An interesting new paper in PLoS Genetics (PLoS Genetics: The Population Genetics of dN/dS) by Sergey Kryazhimskiy and Josh Plotkin that discusses the use of the widely used parameter dN/dS (in essence a measure of the ratio of non synonymous to synonymous substitutions in protein coding genes). This parameter is commonly used to estimate the type of selection that has occurred in a protein coding gene.
Here is their summary of their article:
Since the time of Darwin, biologists have worked to identify instances of evolutionary adaptation. At the molecular scale, it is understood that adaptation should induce more genetic changes at amino acid altering sites in the genome, compared to amino acid–preserving sites. The ratio of substitution rates at such sites, denoted dN/dS, is therefore commonly used to detect proteins undergoing adaptation. This test was originally developed for application to distantly diverged genetic sequences, the differences among which represent substitutions along independent evolutionary lineages. Nonetheless, the dN/dS statistics are also frequently applied to genetic sequences sampled from a single population, the differences among which represent transient polymorphisms, not substitutions. Here, we show that the behavior of the dN/dS statistic is very different in these two cases. In particular, when applied to sequences from a single population, the dN/dS ratio is relatively insensitive to the strength of natural selection, and the anticipated signature of adaptive evolution, dN/dS>1, is violated. These results have implications for the interpretation of genetic variation sampled from a population. In particular, these results suggest that microbes may experience substantially stronger selective forces than previously thought.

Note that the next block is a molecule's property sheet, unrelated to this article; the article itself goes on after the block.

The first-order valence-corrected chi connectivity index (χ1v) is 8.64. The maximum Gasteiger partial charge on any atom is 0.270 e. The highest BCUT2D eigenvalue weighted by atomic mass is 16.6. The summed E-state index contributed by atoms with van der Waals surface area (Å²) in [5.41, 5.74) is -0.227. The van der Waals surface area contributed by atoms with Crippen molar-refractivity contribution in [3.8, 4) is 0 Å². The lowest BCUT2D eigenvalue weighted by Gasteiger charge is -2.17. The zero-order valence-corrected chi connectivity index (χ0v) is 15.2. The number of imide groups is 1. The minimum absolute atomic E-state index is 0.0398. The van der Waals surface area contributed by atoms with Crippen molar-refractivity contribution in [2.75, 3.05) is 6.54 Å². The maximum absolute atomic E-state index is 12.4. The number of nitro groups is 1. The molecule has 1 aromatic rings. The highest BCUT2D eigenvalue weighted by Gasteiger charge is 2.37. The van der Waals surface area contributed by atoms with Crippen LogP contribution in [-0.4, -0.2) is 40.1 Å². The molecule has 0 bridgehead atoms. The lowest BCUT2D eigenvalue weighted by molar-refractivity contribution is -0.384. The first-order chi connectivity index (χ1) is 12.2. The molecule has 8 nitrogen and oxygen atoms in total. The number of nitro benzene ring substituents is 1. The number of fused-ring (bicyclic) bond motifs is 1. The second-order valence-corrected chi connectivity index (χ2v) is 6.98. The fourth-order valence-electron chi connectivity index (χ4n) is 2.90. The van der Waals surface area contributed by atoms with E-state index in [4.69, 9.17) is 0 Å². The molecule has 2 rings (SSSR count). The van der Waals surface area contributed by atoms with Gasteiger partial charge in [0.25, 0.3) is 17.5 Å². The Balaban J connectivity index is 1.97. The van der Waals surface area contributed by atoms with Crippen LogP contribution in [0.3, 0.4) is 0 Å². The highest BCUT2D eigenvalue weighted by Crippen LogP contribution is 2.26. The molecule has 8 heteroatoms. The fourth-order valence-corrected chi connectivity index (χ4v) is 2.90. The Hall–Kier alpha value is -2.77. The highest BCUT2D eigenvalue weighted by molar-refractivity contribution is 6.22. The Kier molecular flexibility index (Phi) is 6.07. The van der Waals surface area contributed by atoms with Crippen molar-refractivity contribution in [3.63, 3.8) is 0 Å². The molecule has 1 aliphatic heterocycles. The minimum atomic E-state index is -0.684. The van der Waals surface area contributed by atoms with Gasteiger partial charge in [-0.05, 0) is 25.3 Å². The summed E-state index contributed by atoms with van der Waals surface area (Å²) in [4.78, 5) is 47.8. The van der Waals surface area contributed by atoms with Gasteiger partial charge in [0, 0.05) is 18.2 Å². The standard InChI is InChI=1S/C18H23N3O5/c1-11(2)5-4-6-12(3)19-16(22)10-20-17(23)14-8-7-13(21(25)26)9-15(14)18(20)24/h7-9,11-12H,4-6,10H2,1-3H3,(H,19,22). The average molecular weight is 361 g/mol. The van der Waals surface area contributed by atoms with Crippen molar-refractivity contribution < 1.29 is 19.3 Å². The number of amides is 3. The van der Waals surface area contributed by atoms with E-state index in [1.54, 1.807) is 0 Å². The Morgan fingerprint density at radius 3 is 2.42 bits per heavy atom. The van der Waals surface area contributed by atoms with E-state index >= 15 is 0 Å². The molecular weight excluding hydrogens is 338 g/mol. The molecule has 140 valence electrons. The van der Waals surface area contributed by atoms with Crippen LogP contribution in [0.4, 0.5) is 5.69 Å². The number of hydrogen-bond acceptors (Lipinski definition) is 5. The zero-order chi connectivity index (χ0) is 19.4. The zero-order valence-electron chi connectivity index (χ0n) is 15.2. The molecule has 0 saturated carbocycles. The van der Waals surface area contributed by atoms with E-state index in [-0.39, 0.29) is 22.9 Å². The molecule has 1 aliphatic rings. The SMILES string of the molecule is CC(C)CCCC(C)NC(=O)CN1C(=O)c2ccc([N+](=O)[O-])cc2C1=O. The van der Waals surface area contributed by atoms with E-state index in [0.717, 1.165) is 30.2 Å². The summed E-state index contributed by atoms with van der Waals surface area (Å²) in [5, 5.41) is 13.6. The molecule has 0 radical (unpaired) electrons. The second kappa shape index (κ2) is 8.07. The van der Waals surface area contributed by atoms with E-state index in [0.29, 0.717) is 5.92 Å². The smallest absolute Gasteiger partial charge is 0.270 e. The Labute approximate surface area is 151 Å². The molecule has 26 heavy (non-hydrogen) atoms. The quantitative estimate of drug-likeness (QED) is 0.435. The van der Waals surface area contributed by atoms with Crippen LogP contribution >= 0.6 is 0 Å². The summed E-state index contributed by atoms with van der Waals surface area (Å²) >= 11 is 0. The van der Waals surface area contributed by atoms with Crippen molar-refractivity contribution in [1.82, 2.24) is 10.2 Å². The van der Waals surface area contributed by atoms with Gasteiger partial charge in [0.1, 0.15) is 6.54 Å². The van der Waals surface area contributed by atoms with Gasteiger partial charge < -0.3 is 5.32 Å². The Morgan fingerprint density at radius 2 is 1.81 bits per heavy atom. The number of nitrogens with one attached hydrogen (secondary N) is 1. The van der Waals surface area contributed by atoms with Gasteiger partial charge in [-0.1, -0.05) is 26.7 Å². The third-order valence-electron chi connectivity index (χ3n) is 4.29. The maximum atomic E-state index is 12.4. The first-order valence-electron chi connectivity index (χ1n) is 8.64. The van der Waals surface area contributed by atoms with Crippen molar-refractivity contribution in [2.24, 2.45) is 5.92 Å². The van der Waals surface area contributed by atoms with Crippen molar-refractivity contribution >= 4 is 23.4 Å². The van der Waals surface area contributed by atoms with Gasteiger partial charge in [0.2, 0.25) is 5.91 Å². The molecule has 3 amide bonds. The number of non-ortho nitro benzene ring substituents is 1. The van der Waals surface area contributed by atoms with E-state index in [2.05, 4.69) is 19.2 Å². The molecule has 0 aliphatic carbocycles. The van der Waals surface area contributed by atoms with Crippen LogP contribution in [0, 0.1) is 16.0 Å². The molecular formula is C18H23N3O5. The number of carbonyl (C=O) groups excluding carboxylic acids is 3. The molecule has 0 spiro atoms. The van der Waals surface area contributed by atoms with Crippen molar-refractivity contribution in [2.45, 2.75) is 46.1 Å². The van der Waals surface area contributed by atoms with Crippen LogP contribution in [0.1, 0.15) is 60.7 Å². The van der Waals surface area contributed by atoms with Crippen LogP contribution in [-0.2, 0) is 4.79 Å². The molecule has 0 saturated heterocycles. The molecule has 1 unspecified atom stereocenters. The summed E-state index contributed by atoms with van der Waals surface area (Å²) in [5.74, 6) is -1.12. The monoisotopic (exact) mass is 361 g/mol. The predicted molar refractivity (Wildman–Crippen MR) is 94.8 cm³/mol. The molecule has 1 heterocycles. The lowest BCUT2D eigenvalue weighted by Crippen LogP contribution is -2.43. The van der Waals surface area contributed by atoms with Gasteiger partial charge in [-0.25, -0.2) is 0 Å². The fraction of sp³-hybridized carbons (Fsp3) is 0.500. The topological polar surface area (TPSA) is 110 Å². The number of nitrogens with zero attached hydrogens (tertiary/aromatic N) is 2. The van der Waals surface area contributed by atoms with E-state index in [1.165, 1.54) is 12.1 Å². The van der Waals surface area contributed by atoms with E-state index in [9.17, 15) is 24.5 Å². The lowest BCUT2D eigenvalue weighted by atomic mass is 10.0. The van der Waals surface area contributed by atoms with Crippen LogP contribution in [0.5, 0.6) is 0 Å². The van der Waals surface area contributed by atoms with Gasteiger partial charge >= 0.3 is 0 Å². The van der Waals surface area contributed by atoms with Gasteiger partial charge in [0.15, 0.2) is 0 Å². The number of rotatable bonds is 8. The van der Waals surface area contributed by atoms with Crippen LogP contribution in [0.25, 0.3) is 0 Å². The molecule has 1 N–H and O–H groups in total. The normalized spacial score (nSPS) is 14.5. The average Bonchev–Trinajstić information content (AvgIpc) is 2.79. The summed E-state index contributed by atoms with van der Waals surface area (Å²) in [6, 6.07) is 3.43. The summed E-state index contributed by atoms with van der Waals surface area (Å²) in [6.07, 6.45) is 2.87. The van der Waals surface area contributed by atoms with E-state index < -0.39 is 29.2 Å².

The key to me is that it seems that many may have been using dN/dS ratios inappropriately when comparing samples within a species. For more, well, see the paper.